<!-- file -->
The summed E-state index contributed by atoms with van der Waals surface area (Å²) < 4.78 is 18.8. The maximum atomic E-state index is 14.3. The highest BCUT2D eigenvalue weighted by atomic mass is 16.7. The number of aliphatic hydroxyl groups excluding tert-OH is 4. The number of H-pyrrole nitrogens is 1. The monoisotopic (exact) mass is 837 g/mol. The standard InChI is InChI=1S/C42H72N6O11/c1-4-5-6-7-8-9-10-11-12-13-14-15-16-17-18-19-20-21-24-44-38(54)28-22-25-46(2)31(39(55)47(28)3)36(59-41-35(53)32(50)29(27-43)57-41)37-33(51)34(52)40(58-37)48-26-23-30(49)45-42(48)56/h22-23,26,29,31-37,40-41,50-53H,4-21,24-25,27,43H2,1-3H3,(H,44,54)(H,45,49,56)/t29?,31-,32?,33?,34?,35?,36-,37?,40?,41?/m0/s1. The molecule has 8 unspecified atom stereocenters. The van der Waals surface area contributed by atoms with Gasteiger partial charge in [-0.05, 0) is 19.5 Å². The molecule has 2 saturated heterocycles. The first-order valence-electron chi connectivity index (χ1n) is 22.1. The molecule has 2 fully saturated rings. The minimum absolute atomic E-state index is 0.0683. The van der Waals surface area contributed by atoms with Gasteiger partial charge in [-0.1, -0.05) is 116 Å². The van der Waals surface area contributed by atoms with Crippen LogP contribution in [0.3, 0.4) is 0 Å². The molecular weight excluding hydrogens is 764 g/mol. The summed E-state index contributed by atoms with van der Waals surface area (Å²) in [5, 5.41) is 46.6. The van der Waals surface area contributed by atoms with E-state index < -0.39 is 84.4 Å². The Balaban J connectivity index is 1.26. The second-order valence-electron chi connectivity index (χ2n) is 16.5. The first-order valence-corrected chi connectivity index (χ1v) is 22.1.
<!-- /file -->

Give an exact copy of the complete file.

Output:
The summed E-state index contributed by atoms with van der Waals surface area (Å²) < 4.78 is 18.8. The maximum atomic E-state index is 14.3. The highest BCUT2D eigenvalue weighted by atomic mass is 16.7. The number of aliphatic hydroxyl groups excluding tert-OH is 4. The number of H-pyrrole nitrogens is 1. The monoisotopic (exact) mass is 837 g/mol. The standard InChI is InChI=1S/C42H72N6O11/c1-4-5-6-7-8-9-10-11-12-13-14-15-16-17-18-19-20-21-24-44-38(54)28-22-25-46(2)31(39(55)47(28)3)36(59-41-35(53)32(50)29(27-43)57-41)37-33(51)34(52)40(58-37)48-26-23-30(49)45-42(48)56/h22-23,26,29,31-37,40-41,50-53H,4-21,24-25,27,43H2,1-3H3,(H,44,54)(H,45,49,56)/t29?,31-,32?,33?,34?,35?,36-,37?,40?,41?/m0/s1. The molecule has 8 unspecified atom stereocenters. The van der Waals surface area contributed by atoms with Gasteiger partial charge in [-0.05, 0) is 19.5 Å². The molecule has 2 saturated heterocycles. The first-order valence-electron chi connectivity index (χ1n) is 22.1. The molecule has 2 fully saturated rings. The minimum absolute atomic E-state index is 0.0683. The van der Waals surface area contributed by atoms with Gasteiger partial charge in [-0.1, -0.05) is 116 Å². The van der Waals surface area contributed by atoms with Crippen LogP contribution in [0.3, 0.4) is 0 Å². The molecular weight excluding hydrogens is 764 g/mol. The summed E-state index contributed by atoms with van der Waals surface area (Å²) in [5, 5.41) is 46.6. The van der Waals surface area contributed by atoms with E-state index < -0.39 is 84.4 Å². The Balaban J connectivity index is 1.26. The second-order valence-electron chi connectivity index (χ2n) is 16.5. The first-order valence-corrected chi connectivity index (χ1v) is 22.1.